Writer in Residence

Poets in Profile: James Lindsay

By Grace

March 30, 2016 - Toronto book lovers already know James Lindsay as one of the friendly faces behind the counter at indie darling TYPE Books on Queen West, but his own acclaimed poetry has also been appearing in journals and magazines across the country. Now readers can experience James' work in his first full length collection (with one of our favourite titles of the season!), Our Inland Sea (Wolsak & Wynn). The buzz is spreading rapidly, with reviewers and fellow poets praising James' work (Jacob McArthur Mooney endorsed the collection with a critique no less than "James Lindsay can do everything").

With humour, insight and a sense of magic, Our Inland Sea is a great addition to your poetry reading list.

 
 

We talk to James today as part of our Poets in Profile series, where we ask our poets to explore how they came to the craft, the poems that shaped them and what they get from the writing life. He tells us about a poetic renovation, Wikipedia as literary inspiration and being part of the poetry club.

Open Book:

Can you describe an experience that you believe contributed to your becoming a poet?

James Lindsay:

Many years ago I inherited a house that needed a lot of work before it could be sold. I quit my job and renovated it with a friend, who had much more experience doing things with tools. Around then my hunger for books also grew. I read everything all the time, but mostly poetry. After we finally sold the house, I took off two months before returning to work to read and write. It was in this period I became serious about poetry, getting up everyday and reading for a few hours before writing for most of the day, reading more before bed. I look back fondly on those two months and what I learned about writing.

OB:

What is the first poem you remember being affected by?

JL:

"Just Visiting" by Jim Carroll. I must have been around 13 when a friend stuck it in my hands and told me to read it. I was baffled by it, but also intrigued enough to want to know what this thing was made of and if there were others like it.

OB:

What one poem — from any time period — do you wish you had been the one to write?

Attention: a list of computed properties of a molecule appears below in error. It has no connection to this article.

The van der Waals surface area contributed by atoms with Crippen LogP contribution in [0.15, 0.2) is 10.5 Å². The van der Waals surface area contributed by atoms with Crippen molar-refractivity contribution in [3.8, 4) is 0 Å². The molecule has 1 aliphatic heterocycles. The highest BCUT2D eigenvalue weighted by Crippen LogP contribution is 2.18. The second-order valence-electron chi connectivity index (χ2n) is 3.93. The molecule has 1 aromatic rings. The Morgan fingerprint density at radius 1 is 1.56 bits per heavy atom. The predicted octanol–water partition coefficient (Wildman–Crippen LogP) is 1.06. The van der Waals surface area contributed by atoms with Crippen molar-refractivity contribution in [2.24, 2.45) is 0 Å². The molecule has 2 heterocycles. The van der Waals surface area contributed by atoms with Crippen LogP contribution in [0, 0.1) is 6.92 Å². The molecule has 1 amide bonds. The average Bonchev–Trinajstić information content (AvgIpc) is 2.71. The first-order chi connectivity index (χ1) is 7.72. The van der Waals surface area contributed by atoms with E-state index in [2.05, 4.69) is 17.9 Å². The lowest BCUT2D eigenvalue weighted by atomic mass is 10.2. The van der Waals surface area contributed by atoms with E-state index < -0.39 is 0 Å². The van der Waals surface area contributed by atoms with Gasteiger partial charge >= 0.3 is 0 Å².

JL:

"Myrtle" by John Ashbery. It’s a great example of what I love about his poems. It begins as an address and then ends up contemplating rivers, relationships and technology in a casual way. I love how by the end of an Ashbery poem, it’s often hard to remember where you began.

OB:

What has been your most unlikely source of inspiration?

JL:

I like Wikipedia’s casual nature, where you can easily glean just enough information for a little idea. Late at night I fall down Wikipedia-holes where I just keep clicking on links to page after page. It has a disorientating effect, like being in a superficial-information-house-of-mirrors, which is a feeling I’d like my own poems to convey.

OB:

What do you do with a poem that just isn't working?

JL:

I try not to be too precious when a poem won’t work for me, I tend to kill it and move on. Sometimes parts become of use again, but more often it’s just a lesson in what doesn’t work.

OB:

What was the last book of poetry you read that really knocked your socks off?

JL:

Andy McGuire’s Country Club is the bee’s knees. It’s a very playful collection full of droll rhymes and rich, Floridian imagery. I had a lot of fun reading it, one of my favourite books of 2015.

OB:

What is the best thing about being a poet…and what is the worst?

JL:

I think this is a very exciting time for poetry, and it’s an exciting time to be a part of it, too. There are so many amazing books being published by poets from all over the world, but it still feels like being part of an exclusive club. Perhaps too exclusive, as it’s always a somewhat awkward conversation to have to talk with in-laws regarding their confusion by poetry and trying to give some answers that will satisfy them.

The views expressed in the Writer-in-Residence blogs are those held by the authors and do not necessarily reflect the views of Open Book.

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